Menzi Simelane to head up NPA
Former justice director general Menzi Simelane has been appointed national director of public prosecutions with effect from December 1, the Presidency said on Wednesday.
“President Jacob Zuma has appointed the Deputy National Director of Public Prosecutions, advocate Menzi Simelane, as the national director of public prosecutions with effect from December 1 2009, in terms of section 10 of the National Prosecuting Authority [NPA] Act 32 of 1998,” the Presidency said.
Simelane takes over from Acting National Director of Public Prosecutions Mokotedi Mpshe.
Mpshe will return to his position of deputy national director of public prosecutions.
“President Zuma thanked advocate Mpshe for his leadership of the NPA during a challenging time of transition in the leadership of the institution,” the statement said.
The Presidency said Simelane’s experience as the administrative head of the Justice Department and in the legal fraternity “provides him with the necessary skills and capacity to perform his functions efficiently and effectively.
“The National Prosecuting Authority is a critical arm of the criminal justice system and a key instrument in the broader fight against crime and the implementation of justice.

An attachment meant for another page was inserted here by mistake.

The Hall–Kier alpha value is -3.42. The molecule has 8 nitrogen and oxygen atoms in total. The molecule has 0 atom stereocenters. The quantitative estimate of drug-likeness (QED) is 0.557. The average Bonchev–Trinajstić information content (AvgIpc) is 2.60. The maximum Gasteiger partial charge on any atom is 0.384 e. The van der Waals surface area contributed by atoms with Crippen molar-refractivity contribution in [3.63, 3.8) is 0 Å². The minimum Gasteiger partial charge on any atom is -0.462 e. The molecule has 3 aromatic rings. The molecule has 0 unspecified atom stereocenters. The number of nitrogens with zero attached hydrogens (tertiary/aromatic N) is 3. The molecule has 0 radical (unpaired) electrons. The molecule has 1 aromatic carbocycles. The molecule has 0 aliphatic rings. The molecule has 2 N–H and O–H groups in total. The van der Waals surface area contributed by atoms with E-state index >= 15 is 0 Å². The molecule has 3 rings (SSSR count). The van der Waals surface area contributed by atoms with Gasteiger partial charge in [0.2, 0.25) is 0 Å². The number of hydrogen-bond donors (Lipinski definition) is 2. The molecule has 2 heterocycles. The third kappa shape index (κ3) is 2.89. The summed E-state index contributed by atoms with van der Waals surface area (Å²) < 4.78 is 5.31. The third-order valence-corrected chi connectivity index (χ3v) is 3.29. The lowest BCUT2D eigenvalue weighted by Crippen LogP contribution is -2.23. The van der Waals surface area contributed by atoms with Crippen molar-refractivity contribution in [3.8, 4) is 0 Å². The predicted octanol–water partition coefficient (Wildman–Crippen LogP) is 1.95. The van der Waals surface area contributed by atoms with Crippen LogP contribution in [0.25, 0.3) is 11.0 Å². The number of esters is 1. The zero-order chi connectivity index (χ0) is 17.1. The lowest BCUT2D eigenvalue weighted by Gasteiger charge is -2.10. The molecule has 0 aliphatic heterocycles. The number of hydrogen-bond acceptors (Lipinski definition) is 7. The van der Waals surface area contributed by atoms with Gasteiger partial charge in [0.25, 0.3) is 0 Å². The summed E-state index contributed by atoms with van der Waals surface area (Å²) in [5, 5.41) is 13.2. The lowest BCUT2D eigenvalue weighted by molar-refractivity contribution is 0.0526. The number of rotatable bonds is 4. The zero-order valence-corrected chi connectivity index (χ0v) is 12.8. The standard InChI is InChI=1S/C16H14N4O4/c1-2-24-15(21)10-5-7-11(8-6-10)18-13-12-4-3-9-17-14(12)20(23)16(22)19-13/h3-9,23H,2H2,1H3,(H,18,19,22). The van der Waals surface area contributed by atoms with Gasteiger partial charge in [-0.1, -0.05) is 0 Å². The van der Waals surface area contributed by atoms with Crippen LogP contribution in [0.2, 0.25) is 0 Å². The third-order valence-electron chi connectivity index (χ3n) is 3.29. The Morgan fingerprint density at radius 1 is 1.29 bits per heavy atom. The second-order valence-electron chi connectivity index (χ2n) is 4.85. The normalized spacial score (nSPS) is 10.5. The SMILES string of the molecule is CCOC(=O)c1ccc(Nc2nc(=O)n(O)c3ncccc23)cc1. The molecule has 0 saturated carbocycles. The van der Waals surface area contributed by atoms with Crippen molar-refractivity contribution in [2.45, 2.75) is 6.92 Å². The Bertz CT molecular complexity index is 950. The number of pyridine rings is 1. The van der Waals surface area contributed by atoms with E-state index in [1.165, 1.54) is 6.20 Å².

Its independence and vigour in the pursuit of justice must at all times remain unquestionable.
We have confidence that advocate Simelane will make this an utmost priority,” read a statement from Zuma, en-route to a Commonwealth heads of government meeting.
According to the Presidency, Simelane, born in 1970, completed his BProc degree in 1993 and LLB in 1995. He was admitted as an advocate of the high court in 1996 and commenced pupillage at the Durban Bar. After that, he joined the Johannesburg Bar in 1997.
In 1999 he was appointed commissioner for the Competition Commission, where he was involved in making decisions on mergers, acquisitions and anti-competitive practices, their impact on the economy and the economic transformation agenda of government.
In June 2005 he was appointed director general of the Department of Justice and Constitutional Development. In October 2009 he was appointed by the president as the deputy national director of public prosecutions at the NPA.
Frene Ginwala, who headed up the Ginwala inquiry into former prosecutions boss Vusi Pikoli’s fitness for office, severely criticised Simelane—who was director general in the Justice Department at the time—in her final report, calling him arrogant and condescending towards Pikoli.
Ginwala labelled his evidence before the inquiry “contradictory and without basis in fact or in law” and blamed him for suppressing the disclosure of information. This specifically referred to a legal opinion advising Simelane that he did not have authority over the NPA, as he had claimed.
Simelane’s conduct was “irregular” and Ginwala even suggested he might have contravened the NPA Act by drafting a letter to Pikoli that instructed him to abort the imminent arrest of former police boss Jackie Selebi.
Although a formal inquiry was set up to inquire into Simelane’s conduct before Ginwala in February this year, Justice Minister Jeff Radebe declined to take disciplinary proceedings against him. Instead, last month he was appointed as deputy national director of prosecutions.